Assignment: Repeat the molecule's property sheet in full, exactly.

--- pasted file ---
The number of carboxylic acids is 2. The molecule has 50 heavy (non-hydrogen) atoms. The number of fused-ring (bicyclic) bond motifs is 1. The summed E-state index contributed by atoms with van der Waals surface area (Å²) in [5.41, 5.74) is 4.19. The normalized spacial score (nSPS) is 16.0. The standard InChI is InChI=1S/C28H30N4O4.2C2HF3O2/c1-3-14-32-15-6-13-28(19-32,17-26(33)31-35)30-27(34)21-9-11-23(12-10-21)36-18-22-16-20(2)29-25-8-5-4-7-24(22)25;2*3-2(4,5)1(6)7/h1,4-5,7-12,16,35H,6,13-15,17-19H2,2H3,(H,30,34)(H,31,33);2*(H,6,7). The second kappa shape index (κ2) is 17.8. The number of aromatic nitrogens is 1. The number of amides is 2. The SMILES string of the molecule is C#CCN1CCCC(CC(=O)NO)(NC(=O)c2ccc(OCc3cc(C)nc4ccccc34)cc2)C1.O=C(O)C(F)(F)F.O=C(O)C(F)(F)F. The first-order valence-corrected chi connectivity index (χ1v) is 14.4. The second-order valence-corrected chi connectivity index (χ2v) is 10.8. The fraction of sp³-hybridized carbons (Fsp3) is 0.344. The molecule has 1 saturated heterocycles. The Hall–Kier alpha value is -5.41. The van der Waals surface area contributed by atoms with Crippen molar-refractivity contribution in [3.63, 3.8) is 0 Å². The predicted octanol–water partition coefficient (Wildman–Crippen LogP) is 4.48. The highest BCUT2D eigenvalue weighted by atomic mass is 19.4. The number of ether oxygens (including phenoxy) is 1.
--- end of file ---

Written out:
The number of carboxylic acids is 2. The molecule has 50 heavy (non-hydrogen) atoms. The number of fused-ring (bicyclic) bond motifs is 1. The summed E-state index contributed by atoms with van der Waals surface area (Å²) in [5.41, 5.74) is 4.19. The normalized spacial score (nSPS) is 16.0. The standard InChI is InChI=1S/C28H30N4O4.2C2HF3O2/c1-3-14-32-15-6-13-28(19-32,17-26(33)31-35)30-27(34)21-9-11-23(12-10-21)36-18-22-16-20(2)29-25-8-5-4-7-24(22)25;2*3-2(4,5)1(6)7/h1,4-5,7-12,16,35H,6,13-15,17-19H2,2H3,(H,30,34)(H,31,33);2*(H,6,7). The second kappa shape index (κ2) is 17.8. The number of aromatic nitrogens is 1. The number of amides is 2. The SMILES string of the molecule is C#CCN1CCCC(CC(=O)NO)(NC(=O)c2ccc(OCc3cc(C)nc4ccccc34)cc2)C1.O=C(O)C(F)(F)F.O=C(O)C(F)(F)F. The first-order valence-corrected chi connectivity index (χ1v) is 14.4. The second-order valence-corrected chi connectivity index (χ2v) is 10.8. The fraction of sp³-hybridized carbons (Fsp3) is 0.344. The molecule has 1 saturated heterocycles. The Hall–Kier alpha value is -5.41. The van der Waals surface area contributed by atoms with Crippen molar-refractivity contribution in [3.63, 3.8) is 0 Å². The predicted octanol–water partition coefficient (Wildman–Crippen LogP) is 4.48. The highest BCUT2D eigenvalue weighted by atomic mass is 19.4. The number of ether oxygens (including phenoxy) is 1.